Living in the digital age, we understand that it’s not always easy to tell the difference between safe and dangerous activity online. The internet is more accessible than ever and it’s important as a foster parent to understand how to keep your foster child safe online. Our guide explains what risks to be aware of, as well as helpful advice on how to talk to children about what’s appropriate and what’s not online.
Cyber security can seem like a minefield, especially if you are not particularly active online yourself. Here at Capstone Foster Care, our team are on hand to support you 24 hours a day, 7 days a week – our in-house training will help you with the support you need as a foster parent and includes online safety training.
One of the biggest potential dangers to a foster child’s online safety is the risk of grooming. Online grooming can occur in gaming communities, on social media apps, on online chatrooms or forums.
Grooming refers to when an adult creates an emotional connection with a child with unacceptable goals in mind such as sexual contact. Groomers approach children with flattery, bribes, intimidation, or authoritative power to manipulate them. This sort of attention online can lead foster children into dangerous situations where they could feel trapped, scared, embarrassed or alone.
Groomers can typically send lots of messages via messaging apps, on forums and on social media. If your foster child is acting secretive around their phone or messages, it could be a sign of grooming. Often groomers will ask children to keep their conversations secret - especially if they are sending content that is inappropriate.
It’s really important to have an open line of communication between you and your foster child. If your foster child feels comfortable talking to you about any problems they might be having, you’ll be more aware of any inappropriate behaviour that could be directed towards them.
You might want to emphasise that while they might like and trust someone online, sometimes not everyone is who they say they are, and they should never give out personal details to anyone online.
Cyberbullying is a form of bullying that can happen over text or messaging apps, or over social media, forums or online gaming platforms. Cyberbullying can consist of sending or sharing harmful or negative content about someone else. It can be extremely detrimental to your foster child’s sense of wellbeing and security and if it’s not dealt with quickly it can have long-lasting effects.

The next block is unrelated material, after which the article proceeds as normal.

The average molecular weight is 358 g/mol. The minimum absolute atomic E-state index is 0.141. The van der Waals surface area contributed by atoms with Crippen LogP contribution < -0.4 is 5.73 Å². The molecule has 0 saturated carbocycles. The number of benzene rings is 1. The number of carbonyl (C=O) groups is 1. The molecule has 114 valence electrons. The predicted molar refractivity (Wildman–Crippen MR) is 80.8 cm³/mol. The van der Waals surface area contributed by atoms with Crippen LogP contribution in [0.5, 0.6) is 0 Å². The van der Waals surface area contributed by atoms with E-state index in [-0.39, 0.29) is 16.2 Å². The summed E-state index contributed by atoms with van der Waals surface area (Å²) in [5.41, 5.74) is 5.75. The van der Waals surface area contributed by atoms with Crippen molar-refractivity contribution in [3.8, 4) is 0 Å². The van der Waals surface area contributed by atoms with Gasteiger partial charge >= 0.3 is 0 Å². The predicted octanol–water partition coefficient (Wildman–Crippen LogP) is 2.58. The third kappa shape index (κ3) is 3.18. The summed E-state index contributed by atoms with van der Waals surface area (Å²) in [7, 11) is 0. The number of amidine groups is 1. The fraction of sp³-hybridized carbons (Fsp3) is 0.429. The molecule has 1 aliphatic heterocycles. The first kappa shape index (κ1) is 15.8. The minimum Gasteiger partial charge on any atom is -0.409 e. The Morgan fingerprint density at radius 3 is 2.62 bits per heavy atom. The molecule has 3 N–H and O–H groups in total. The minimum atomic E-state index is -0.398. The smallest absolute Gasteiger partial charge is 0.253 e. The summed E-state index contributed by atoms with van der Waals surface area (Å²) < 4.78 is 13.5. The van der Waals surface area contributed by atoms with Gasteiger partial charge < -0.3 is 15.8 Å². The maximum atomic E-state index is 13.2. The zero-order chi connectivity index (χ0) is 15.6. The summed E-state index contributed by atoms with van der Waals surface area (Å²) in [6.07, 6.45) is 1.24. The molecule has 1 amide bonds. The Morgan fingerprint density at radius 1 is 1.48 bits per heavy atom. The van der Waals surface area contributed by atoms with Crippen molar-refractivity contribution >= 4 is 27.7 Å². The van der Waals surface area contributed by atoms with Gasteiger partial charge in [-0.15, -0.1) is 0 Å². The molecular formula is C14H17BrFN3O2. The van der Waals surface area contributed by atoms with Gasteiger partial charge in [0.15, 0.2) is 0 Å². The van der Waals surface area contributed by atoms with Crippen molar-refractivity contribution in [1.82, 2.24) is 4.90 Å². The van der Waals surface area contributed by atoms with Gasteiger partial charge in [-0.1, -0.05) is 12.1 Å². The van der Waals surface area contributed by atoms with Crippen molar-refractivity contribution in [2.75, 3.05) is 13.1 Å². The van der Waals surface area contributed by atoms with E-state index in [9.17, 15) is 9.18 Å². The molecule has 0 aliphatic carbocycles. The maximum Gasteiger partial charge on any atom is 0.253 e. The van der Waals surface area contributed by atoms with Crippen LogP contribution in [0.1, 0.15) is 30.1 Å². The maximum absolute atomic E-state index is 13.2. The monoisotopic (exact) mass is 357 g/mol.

Some of the ways you can combat cyberbullying include encouraging your foster child to talk to you and be open about any bullying that they might experience.
If your foster child is being bullied online, most social media websites and platforms have the ability to report messages or content. They should be aware that they can block anyone who makes them feel uncomfortable.
It is very easy for kids to share their lives on social media or to send text messages with inappropriate images. Once a post is made or message sent, the information can become public. It can also remain online for a very long time, cropping up in later years with long-term repercussions.
Even if the message or image is only intended for a friend, it is very easy for that information to end up in the wrong hands. It is especially important for children to know that they should never take inappropriate pictures of themselves and even more important that they don’t share it.
To combat oversharing, it’s important to explain what can happen when private information is shared online. It’s also important to make sure that if they have overshared information and something has gone wrong, they can still come to you. Or, if an inappropriate image has been shared of them they can report it.
If you’re fostering teenagers, it might be more likely that they are curious about what can be found on the internet and exposing themselves to content which is inappropriate and shouldn’t be viewed. This could include pornography, extreme violence or any other forms of content.
It’s not always possible to avoid harmful content on the internet, but there are various safeguarding steps you can take to reduce the chances of exposure. Most internet service providers have parental controls. However, it’s important to talk about harmful content as well as just blocking it.
Without proper education in handling themselves online, your foster children could accidentally run into security issues. For example, identify theft, using unsecure passwords and keeping profiles public, which leads to an invasion of privacy. This could also come in the form of phishing – which is when a cyber security professional uses email predominantly, or another communication platform, to try and trick the recipient into clicking on links. These are often spam links – which could then lead to many complications, such as viruses on your software.